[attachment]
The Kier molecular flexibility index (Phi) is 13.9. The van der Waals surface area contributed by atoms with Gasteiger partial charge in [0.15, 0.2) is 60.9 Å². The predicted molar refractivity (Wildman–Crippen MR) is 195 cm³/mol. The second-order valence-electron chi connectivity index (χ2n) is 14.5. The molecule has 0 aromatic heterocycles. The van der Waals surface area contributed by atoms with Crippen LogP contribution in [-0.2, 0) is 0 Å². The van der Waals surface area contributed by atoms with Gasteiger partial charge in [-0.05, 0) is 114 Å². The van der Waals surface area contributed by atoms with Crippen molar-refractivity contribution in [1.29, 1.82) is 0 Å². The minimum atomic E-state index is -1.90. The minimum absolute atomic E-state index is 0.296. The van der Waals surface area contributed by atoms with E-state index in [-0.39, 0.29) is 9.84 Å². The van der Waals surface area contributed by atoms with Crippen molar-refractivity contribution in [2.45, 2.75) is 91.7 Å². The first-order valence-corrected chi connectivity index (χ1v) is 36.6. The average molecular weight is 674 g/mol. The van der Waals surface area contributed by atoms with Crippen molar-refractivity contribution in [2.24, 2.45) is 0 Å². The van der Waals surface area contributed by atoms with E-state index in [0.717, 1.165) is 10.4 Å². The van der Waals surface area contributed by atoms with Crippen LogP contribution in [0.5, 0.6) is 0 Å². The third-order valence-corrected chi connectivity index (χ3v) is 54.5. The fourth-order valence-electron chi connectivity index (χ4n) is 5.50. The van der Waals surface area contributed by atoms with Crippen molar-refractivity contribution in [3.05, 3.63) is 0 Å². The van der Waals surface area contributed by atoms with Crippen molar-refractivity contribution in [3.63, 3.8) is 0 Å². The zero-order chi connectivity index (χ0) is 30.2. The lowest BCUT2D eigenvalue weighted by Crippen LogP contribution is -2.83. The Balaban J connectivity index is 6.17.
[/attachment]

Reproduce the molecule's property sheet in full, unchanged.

The Kier molecular flexibility index (Phi) is 13.9. The van der Waals surface area contributed by atoms with Gasteiger partial charge in [0.15, 0.2) is 60.9 Å². The predicted molar refractivity (Wildman–Crippen MR) is 195 cm³/mol. The second-order valence-electron chi connectivity index (χ2n) is 14.5. The molecule has 0 aromatic heterocycles. The van der Waals surface area contributed by atoms with Crippen LogP contribution in [-0.2, 0) is 0 Å². The van der Waals surface area contributed by atoms with Gasteiger partial charge in [-0.05, 0) is 114 Å². The van der Waals surface area contributed by atoms with Crippen molar-refractivity contribution in [1.29, 1.82) is 0 Å². The minimum atomic E-state index is -1.90. The minimum absolute atomic E-state index is 0.296. The van der Waals surface area contributed by atoms with E-state index in [-0.39, 0.29) is 9.84 Å². The van der Waals surface area contributed by atoms with Crippen molar-refractivity contribution in [2.45, 2.75) is 91.7 Å². The first-order valence-corrected chi connectivity index (χ1v) is 36.6. The average molecular weight is 674 g/mol. The van der Waals surface area contributed by atoms with Crippen molar-refractivity contribution in [2.24, 2.45) is 0 Å². The van der Waals surface area contributed by atoms with E-state index in [0.717, 1.165) is 10.4 Å². The van der Waals surface area contributed by atoms with Crippen LogP contribution in [0.5, 0.6) is 0 Å². The third-order valence-corrected chi connectivity index (χ3v) is 54.5. The fourth-order valence-electron chi connectivity index (χ4n) is 5.50. The van der Waals surface area contributed by atoms with Crippen molar-refractivity contribution in [3.05, 3.63) is 0 Å². The van der Waals surface area contributed by atoms with Crippen molar-refractivity contribution in [3.63, 3.8) is 0 Å². The zero-order chi connectivity index (χ0) is 30.2. The lowest BCUT2D eigenvalue weighted by Crippen LogP contribution is -2.83. The Balaban J connectivity index is 6.17.